Two Gentlemen of Verona
 Act 2, Scene 3

Enter Launce, leading a dog
Launce
Nay, ‘twill be this hour ere I have done weeping;
all the kind of the Launces have this very fault. I
have received my proportion, like the prodigious
son, and am going with Sir Proteus to the Imperial’s
court. I think Crab, my dog, be the sourest-natured
dog that lives: my mother weeping, my father
wailing, my sister crying, our maid howling, our cat
wringing her hands, and all our house in a great
perplexity, yet did not this cruel-hearted cur shed
one tear: he is a stone, a very pebble stone, and
has no more pity in him than a dog: a Jew would have
wept to have seen our parting; why, my grandam,
having no eyes, look you, wept herself blind at my
parting. Nay, I’ll show you the manner of it. This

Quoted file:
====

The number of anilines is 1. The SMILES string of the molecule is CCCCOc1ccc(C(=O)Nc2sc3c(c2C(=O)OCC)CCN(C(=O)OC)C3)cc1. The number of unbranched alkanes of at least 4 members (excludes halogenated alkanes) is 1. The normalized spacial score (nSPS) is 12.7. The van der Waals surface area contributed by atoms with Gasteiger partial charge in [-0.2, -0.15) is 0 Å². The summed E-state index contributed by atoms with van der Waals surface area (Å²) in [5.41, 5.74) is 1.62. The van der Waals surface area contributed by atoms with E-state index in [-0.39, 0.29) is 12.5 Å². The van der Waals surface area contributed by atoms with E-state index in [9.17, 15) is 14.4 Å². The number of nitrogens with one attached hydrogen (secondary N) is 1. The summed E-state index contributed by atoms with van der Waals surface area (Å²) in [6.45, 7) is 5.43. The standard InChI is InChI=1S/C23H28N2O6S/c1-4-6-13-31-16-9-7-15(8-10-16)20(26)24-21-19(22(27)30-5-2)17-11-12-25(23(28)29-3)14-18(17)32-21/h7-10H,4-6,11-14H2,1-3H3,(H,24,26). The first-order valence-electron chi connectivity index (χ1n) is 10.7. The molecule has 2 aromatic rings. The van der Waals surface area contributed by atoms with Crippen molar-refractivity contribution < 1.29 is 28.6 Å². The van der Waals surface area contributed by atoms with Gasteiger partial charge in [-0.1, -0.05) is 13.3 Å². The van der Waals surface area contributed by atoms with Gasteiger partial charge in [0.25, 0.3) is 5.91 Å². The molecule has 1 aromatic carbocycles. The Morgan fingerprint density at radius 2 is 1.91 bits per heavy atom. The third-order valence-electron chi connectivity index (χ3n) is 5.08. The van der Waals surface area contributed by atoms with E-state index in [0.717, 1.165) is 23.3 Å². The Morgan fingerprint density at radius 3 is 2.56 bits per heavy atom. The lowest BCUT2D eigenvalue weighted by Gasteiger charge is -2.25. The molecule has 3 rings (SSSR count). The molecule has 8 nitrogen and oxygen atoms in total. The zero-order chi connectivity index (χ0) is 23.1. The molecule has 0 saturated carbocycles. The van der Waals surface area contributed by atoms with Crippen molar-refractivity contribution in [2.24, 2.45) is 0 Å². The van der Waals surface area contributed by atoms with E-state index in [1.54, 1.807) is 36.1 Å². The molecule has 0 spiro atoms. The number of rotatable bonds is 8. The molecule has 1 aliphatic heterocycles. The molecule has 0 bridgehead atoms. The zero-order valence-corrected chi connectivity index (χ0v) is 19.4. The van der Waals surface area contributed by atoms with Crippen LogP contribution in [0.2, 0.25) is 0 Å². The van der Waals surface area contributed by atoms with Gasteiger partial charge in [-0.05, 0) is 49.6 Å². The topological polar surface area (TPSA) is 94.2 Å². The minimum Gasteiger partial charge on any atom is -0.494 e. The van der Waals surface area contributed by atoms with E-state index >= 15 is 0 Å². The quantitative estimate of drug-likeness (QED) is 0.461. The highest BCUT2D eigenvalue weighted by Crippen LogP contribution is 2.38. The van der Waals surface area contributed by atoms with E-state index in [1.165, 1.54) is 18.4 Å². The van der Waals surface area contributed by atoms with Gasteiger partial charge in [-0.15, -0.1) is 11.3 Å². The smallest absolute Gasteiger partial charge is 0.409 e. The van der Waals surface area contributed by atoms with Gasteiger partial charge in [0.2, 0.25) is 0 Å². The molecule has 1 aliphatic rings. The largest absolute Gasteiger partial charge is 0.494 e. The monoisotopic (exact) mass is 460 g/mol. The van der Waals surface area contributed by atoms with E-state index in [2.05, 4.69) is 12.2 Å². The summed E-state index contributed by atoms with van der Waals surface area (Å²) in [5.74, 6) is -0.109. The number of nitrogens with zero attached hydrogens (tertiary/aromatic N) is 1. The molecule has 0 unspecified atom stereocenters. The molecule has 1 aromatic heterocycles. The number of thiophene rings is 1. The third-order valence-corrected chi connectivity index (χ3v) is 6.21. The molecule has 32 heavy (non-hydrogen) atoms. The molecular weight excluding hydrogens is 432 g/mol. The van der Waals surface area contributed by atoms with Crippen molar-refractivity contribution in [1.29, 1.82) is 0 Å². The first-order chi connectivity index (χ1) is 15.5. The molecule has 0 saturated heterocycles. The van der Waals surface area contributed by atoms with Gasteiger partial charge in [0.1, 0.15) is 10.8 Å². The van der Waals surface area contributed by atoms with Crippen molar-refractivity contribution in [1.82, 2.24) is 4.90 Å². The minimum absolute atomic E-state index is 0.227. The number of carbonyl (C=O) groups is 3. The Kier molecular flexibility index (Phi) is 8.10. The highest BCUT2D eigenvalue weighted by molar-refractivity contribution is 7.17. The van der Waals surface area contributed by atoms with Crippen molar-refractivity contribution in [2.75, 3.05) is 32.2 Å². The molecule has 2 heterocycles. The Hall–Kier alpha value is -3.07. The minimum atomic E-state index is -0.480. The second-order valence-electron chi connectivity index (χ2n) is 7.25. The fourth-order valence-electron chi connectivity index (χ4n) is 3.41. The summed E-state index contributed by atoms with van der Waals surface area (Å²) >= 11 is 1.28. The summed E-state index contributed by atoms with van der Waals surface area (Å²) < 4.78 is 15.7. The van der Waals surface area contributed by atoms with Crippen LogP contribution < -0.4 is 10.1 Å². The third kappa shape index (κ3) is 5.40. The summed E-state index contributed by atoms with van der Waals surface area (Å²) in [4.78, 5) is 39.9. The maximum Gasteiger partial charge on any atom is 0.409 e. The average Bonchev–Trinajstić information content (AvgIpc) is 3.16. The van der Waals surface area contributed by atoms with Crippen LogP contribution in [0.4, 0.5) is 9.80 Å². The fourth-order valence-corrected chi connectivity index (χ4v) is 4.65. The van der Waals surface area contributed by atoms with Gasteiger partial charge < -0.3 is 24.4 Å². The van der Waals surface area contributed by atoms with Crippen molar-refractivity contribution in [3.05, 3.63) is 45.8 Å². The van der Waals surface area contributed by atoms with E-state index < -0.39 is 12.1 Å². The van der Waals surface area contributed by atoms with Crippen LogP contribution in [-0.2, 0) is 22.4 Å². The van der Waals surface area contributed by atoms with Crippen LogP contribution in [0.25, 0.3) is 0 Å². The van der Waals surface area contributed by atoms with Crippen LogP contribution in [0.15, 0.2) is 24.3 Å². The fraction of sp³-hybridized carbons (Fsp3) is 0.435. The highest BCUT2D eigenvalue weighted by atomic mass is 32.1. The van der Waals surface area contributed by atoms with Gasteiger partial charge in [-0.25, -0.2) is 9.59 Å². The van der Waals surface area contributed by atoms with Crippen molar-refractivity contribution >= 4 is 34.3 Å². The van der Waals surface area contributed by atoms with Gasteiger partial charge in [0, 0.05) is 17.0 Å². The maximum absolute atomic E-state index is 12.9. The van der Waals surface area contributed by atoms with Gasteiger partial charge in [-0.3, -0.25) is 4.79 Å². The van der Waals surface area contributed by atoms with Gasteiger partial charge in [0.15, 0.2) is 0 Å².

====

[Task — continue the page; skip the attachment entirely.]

shoe is my father: no, this left shoe is my father:
no, no, this left shoe is my mother: nay, that
cannot be so neither: yes, it is so, it is so, it
hath the worser sole. This shoe, with the hole in
it, is my mother, and this my father; a vengeance
on’t! there ‘tis: now, sit, this staff is my
sister, for, look you, she is as white as a lily and
as small as a wand: this hat is Nan, our maid: I
am the dog: no, the dog is himself, and I am the
dog—Oh! the dog is me, and I am myself; ay, so,
so. Now come I to my father; Father, your blessing:
now should not the shoe speak a word for weeping:
now should I kiss my father; well, he weeps on. Now
come I to my mother: O, that she could speak now
like a wood woman! Well, I kiss her; why, there
‘tis; here’s my mother’s breath up and down. Now
come I to my sister; mark the moan she makes. Now
the dog all this while sheds not a tear nor speaks a
word; but see how I lay the dust with my tears.

Enter Panthino
Exeunt
Two Gentlemen of Verona

Two Gentlemen of Verona

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